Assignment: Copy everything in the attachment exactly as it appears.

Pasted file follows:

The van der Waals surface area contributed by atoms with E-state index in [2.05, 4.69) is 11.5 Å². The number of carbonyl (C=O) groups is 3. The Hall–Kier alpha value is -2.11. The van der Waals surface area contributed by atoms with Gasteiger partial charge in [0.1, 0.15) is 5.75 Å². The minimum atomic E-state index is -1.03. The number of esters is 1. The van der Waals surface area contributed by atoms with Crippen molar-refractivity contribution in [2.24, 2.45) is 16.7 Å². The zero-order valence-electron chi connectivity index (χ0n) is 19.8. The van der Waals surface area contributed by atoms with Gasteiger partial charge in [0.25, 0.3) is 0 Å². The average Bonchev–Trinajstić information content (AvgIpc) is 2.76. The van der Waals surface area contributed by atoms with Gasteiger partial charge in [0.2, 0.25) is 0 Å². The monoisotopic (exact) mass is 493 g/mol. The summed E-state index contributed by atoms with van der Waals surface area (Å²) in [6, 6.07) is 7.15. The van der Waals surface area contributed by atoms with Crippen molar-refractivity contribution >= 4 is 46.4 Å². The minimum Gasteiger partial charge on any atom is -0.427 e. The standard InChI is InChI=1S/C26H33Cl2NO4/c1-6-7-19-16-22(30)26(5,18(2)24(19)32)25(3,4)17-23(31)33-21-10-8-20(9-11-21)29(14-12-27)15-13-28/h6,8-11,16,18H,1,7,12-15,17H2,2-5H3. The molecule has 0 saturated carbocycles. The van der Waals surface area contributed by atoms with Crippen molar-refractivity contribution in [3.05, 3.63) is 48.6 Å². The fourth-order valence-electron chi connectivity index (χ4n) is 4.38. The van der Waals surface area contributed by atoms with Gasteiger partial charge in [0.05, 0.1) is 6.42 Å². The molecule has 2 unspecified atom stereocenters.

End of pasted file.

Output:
The van der Waals surface area contributed by atoms with E-state index in [2.05, 4.69) is 11.5 Å². The number of carbonyl (C=O) groups is 3. The Hall–Kier alpha value is -2.11. The van der Waals surface area contributed by atoms with Gasteiger partial charge in [0.1, 0.15) is 5.75 Å². The minimum atomic E-state index is -1.03. The number of esters is 1. The van der Waals surface area contributed by atoms with Crippen molar-refractivity contribution in [2.24, 2.45) is 16.7 Å². The zero-order valence-electron chi connectivity index (χ0n) is 19.8. The van der Waals surface area contributed by atoms with Gasteiger partial charge in [0.25, 0.3) is 0 Å². The average Bonchev–Trinajstić information content (AvgIpc) is 2.76. The van der Waals surface area contributed by atoms with Gasteiger partial charge in [0.2, 0.25) is 0 Å². The monoisotopic (exact) mass is 493 g/mol. The summed E-state index contributed by atoms with van der Waals surface area (Å²) in [6, 6.07) is 7.15. The van der Waals surface area contributed by atoms with Crippen molar-refractivity contribution >= 4 is 46.4 Å². The minimum Gasteiger partial charge on any atom is -0.427 e. The standard InChI is InChI=1S/C26H33Cl2NO4/c1-6-7-19-16-22(30)26(5,18(2)24(19)32)25(3,4)17-23(31)33-21-10-8-20(9-11-21)29(14-12-27)15-13-28/h6,8-11,16,18H,1,7,12-15,17H2,2-5H3. The molecule has 0 saturated carbocycles. The van der Waals surface area contributed by atoms with Crippen molar-refractivity contribution in [3.05, 3.63) is 48.6 Å². The fourth-order valence-electron chi connectivity index (χ4n) is 4.38. The van der Waals surface area contributed by atoms with Gasteiger partial charge in [0.05, 0.1) is 6.42 Å². The molecule has 2 unspecified atom stereocenters.